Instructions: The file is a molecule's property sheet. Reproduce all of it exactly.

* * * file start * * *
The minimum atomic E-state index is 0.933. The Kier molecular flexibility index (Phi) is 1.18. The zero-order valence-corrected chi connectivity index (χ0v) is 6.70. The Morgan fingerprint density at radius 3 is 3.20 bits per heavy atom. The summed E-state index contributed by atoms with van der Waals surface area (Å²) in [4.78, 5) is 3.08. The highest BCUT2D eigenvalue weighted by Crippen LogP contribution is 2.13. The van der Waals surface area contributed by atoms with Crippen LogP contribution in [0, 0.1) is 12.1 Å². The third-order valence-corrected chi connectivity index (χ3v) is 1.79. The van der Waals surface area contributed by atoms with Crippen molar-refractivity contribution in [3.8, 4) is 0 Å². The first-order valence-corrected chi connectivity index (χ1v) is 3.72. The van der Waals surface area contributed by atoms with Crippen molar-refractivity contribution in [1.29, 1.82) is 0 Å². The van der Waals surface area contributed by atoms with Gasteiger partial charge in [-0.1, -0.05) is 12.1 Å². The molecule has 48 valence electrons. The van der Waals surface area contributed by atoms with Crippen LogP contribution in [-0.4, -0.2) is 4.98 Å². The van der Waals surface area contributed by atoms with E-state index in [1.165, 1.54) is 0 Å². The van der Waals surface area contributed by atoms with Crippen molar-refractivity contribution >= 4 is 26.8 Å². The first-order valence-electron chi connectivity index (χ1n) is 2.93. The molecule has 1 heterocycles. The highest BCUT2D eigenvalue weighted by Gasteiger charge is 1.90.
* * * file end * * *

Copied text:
The minimum atomic E-state index is 0.933. The Kier molecular flexibility index (Phi) is 1.18. The zero-order valence-corrected chi connectivity index (χ0v) is 6.70. The Morgan fingerprint density at radius 3 is 3.20 bits per heavy atom. The summed E-state index contributed by atoms with van der Waals surface area (Å²) in [4.78, 5) is 3.08. The highest BCUT2D eigenvalue weighted by Crippen LogP contribution is 2.13. The van der Waals surface area contributed by atoms with Crippen LogP contribution in [0, 0.1) is 12.1 Å². The third-order valence-corrected chi connectivity index (χ3v) is 1.79. The van der Waals surface area contributed by atoms with Crippen molar-refractivity contribution in [3.8, 4) is 0 Å². The first-order valence-corrected chi connectivity index (χ1v) is 3.72. The van der Waals surface area contributed by atoms with Crippen molar-refractivity contribution in [1.29, 1.82) is 0 Å². The van der Waals surface area contributed by atoms with Gasteiger partial charge in [-0.1, -0.05) is 12.1 Å². The molecule has 48 valence electrons. The van der Waals surface area contributed by atoms with Crippen LogP contribution in [-0.4, -0.2) is 4.98 Å². The van der Waals surface area contributed by atoms with E-state index in [1.165, 1.54) is 0 Å². The van der Waals surface area contributed by atoms with Crippen molar-refractivity contribution >= 4 is 26.8 Å². The first-order valence-electron chi connectivity index (χ1n) is 2.93. The molecule has 1 heterocycles. The highest BCUT2D eigenvalue weighted by Gasteiger charge is 1.90.